At the crossing where these two routes diverged stands one of Lesotho’s iconic buildings, the Basotho Hat.  It is a conical building, shaped like the traditional hat worn by the Basotho, the majority tribe in Lesotho.  I was to see this shape repeated time and time again on my visits.  Although a modern glass fronted building the majority of the high conic roof was thatched.  I ate in a restaurant on the first floor a few times – a great place to watch the traffic coming in and out of the country from the border road.

All this was crammed into a relatively small area and it was easy to mistake Maseru for being a small to medium sized provincial city.  But head up the east end of Kingsway and you started to realise how big Maseru really was.  The ordered ,, almost sterile, civility you got at the west end broke down and you got the real sense of a vibrant, chaotic southern African market place.  There are a few more institutional buildings up this end, such as the Roman Catholic Cathedral,  but then following the main road out of town you are into a pattern of fuel stations, car and bike repair shops, small retail outlets, seedy bars and cafes and residential blocks of all types, shapes, statuses and sizes.  And when you go over a hilltop you get a peek at the expansive suburbs carpeting every hillside around as far as the eye can see.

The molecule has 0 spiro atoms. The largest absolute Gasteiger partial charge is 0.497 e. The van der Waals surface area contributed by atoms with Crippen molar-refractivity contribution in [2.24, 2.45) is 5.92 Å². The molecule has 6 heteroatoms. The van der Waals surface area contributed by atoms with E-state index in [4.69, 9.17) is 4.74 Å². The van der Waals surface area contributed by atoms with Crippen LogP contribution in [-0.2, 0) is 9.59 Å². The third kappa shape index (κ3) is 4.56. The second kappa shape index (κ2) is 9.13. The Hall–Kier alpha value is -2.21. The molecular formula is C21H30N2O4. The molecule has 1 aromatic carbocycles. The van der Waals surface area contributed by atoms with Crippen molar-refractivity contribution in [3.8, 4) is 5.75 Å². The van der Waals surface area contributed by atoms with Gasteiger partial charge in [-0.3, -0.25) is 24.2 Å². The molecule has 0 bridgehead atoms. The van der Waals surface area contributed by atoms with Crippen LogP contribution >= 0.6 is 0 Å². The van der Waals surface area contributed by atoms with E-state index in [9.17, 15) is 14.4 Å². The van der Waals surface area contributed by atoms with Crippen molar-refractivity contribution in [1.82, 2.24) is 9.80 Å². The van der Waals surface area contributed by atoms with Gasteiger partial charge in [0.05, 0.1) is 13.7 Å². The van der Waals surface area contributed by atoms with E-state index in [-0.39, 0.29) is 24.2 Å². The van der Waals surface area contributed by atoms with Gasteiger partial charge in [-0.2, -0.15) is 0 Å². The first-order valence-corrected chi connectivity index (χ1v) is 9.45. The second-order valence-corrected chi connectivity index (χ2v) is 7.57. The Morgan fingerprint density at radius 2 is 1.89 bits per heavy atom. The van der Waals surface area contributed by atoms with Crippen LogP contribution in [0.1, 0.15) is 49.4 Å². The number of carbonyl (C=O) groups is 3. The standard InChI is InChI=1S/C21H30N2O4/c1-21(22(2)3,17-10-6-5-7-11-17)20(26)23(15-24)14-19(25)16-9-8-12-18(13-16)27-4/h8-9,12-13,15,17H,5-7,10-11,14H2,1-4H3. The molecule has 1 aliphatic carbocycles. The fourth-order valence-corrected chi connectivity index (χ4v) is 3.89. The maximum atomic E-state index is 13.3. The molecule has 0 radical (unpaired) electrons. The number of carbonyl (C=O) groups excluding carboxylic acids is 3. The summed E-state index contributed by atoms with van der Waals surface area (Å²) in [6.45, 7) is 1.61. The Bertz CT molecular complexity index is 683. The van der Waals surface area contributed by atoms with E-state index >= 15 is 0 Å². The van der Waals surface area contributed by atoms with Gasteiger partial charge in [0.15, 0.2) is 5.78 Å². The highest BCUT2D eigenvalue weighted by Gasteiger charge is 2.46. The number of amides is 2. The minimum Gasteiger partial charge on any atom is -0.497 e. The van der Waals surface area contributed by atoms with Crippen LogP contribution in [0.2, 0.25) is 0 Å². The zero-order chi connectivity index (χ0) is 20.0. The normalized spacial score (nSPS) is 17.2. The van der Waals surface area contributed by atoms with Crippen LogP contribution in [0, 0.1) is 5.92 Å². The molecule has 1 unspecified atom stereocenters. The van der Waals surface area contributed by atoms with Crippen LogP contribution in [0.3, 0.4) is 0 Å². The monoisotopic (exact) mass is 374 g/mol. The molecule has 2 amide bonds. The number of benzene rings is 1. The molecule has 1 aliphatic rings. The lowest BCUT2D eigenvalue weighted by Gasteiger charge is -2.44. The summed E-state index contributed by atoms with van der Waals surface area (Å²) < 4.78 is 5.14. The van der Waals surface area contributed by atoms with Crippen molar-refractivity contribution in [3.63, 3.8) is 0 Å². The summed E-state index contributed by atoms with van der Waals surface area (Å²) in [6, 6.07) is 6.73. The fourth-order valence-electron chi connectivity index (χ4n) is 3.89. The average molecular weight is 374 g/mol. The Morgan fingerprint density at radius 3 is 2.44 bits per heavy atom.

The Roman Catholic Cathedral as we speed by

Eventually the suburbs do thin out – although you see the building work going on in the fields out here that shows it is not long before Maseru will creep further east.  Like so many cities the infrastructure is not catching up – although a good highway, the single carriageway road we were driving on is the only decent route through the area.


Maseru’s suburbs start to give way to countryside

The Highest Country in the World – Becky

The other times I was not in a hotel, but was invited to stay with one of the project officers.  Becky Banton had been working in Lesotho when I first visited, but had not been recruited by Sentebale.  Originally from the Blue Grass state of Kentucky, she had volunteered with the US Peace Corps and built up an impressive CV of immersion projects in Lesotho.  It was her job to pull off this Letsema project.  Progress, like in so many similar projects in development, was slow but she was diplomatic and a great respecter of Lesotho culture and norms which helped grease the wheels.  She was also a big mama, a large lady, and I think, despite being white, that also gained her a lot of respect from many people who interacted with her. To be honest, it was more her fluent Sesotho, the main language in Lesotho, and her mannerisms and approaches to getting work done that was so impressive.